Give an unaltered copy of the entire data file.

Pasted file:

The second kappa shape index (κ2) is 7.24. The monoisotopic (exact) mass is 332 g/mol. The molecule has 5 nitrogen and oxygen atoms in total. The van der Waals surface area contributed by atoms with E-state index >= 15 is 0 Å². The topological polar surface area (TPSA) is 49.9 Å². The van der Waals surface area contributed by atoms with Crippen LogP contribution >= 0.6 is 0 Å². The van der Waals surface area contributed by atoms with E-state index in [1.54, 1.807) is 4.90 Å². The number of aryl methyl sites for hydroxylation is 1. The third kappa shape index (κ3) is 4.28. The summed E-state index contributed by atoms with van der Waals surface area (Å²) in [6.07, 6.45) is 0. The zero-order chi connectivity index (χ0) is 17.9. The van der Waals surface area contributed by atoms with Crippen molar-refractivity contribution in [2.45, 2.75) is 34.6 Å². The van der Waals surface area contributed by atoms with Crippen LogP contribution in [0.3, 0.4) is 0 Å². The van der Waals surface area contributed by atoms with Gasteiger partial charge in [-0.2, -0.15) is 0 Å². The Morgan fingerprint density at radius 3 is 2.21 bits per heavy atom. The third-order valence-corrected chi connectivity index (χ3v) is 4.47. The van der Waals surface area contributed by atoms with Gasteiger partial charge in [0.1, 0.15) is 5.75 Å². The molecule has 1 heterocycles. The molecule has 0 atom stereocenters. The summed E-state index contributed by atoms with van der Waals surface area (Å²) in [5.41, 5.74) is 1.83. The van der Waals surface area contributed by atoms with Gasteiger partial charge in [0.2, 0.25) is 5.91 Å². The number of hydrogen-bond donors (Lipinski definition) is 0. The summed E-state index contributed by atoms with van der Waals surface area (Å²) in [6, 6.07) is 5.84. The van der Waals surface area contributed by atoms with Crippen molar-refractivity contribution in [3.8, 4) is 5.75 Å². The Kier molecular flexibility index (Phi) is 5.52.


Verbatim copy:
The second kappa shape index (κ2) is 7.24. The monoisotopic (exact) mass is 332 g/mol. The molecule has 5 nitrogen and oxygen atoms in total. The van der Waals surface area contributed by atoms with E-state index >= 15 is 0 Å². The topological polar surface area (TPSA) is 49.9 Å². The van der Waals surface area contributed by atoms with Crippen LogP contribution >= 0.6 is 0 Å². The van der Waals surface area contributed by atoms with E-state index in [1.54, 1.807) is 4.90 Å². The number of aryl methyl sites for hydroxylation is 1. The third kappa shape index (κ3) is 4.28. The summed E-state index contributed by atoms with van der Waals surface area (Å²) in [6.07, 6.45) is 0. The zero-order chi connectivity index (χ0) is 17.9. The van der Waals surface area contributed by atoms with Crippen molar-refractivity contribution in [2.45, 2.75) is 34.6 Å². The van der Waals surface area contributed by atoms with Crippen LogP contribution in [0.3, 0.4) is 0 Å². The van der Waals surface area contributed by atoms with Gasteiger partial charge in [-0.2, -0.15) is 0 Å². The Morgan fingerprint density at radius 3 is 2.21 bits per heavy atom. The third-order valence-corrected chi connectivity index (χ3v) is 4.47. The van der Waals surface area contributed by atoms with Gasteiger partial charge in [0.1, 0.15) is 5.75 Å². The molecule has 1 heterocycles. The molecule has 0 atom stereocenters. The summed E-state index contributed by atoms with van der Waals surface area (Å²) in [5.41, 5.74) is 1.83. The van der Waals surface area contributed by atoms with Gasteiger partial charge in [0.2, 0.25) is 5.91 Å². The number of hydrogen-bond donors (Lipinski definition) is 0. The summed E-state index contributed by atoms with van der Waals surface area (Å²) in [6, 6.07) is 5.84. The van der Waals surface area contributed by atoms with Crippen molar-refractivity contribution in [3.8, 4) is 5.75 Å². The Kier molecular flexibility index (Phi) is 5.52.